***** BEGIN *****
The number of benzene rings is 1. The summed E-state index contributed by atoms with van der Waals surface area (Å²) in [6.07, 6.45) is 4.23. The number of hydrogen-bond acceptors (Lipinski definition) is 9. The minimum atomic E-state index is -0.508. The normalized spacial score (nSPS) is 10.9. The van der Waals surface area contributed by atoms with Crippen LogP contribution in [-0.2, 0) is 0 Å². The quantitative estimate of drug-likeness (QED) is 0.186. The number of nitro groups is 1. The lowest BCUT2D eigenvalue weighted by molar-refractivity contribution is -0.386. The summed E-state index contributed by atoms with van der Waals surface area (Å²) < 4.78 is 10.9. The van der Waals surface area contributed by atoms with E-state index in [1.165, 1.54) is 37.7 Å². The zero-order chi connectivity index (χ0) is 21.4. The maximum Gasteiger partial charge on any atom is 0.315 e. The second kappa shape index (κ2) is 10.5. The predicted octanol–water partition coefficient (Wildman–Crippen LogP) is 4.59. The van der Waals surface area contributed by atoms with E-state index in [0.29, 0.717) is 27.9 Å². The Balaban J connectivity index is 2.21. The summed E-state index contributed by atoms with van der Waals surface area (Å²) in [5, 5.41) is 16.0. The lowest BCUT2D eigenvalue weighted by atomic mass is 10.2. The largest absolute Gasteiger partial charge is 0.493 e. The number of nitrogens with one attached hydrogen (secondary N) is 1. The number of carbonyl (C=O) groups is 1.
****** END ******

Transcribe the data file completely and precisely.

The number of benzene rings is 1. The summed E-state index contributed by atoms with van der Waals surface area (Å²) in [6.07, 6.45) is 4.23. The number of hydrogen-bond acceptors (Lipinski definition) is 9. The minimum atomic E-state index is -0.508. The normalized spacial score (nSPS) is 10.9. The van der Waals surface area contributed by atoms with Crippen LogP contribution in [-0.2, 0) is 0 Å². The quantitative estimate of drug-likeness (QED) is 0.186. The number of nitro groups is 1. The lowest BCUT2D eigenvalue weighted by molar-refractivity contribution is -0.386. The summed E-state index contributed by atoms with van der Waals surface area (Å²) < 4.78 is 10.9. The van der Waals surface area contributed by atoms with E-state index in [1.165, 1.54) is 37.7 Å². The zero-order chi connectivity index (χ0) is 21.4. The maximum Gasteiger partial charge on any atom is 0.315 e. The second kappa shape index (κ2) is 10.5. The predicted octanol–water partition coefficient (Wildman–Crippen LogP) is 4.59. The van der Waals surface area contributed by atoms with E-state index in [0.29, 0.717) is 27.9 Å². The Balaban J connectivity index is 2.21. The summed E-state index contributed by atoms with van der Waals surface area (Å²) in [5, 5.41) is 16.0. The lowest BCUT2D eigenvalue weighted by atomic mass is 10.2. The largest absolute Gasteiger partial charge is 0.493 e. The number of nitrogens with one attached hydrogen (secondary N) is 1. The number of carbonyl (C=O) groups is 1.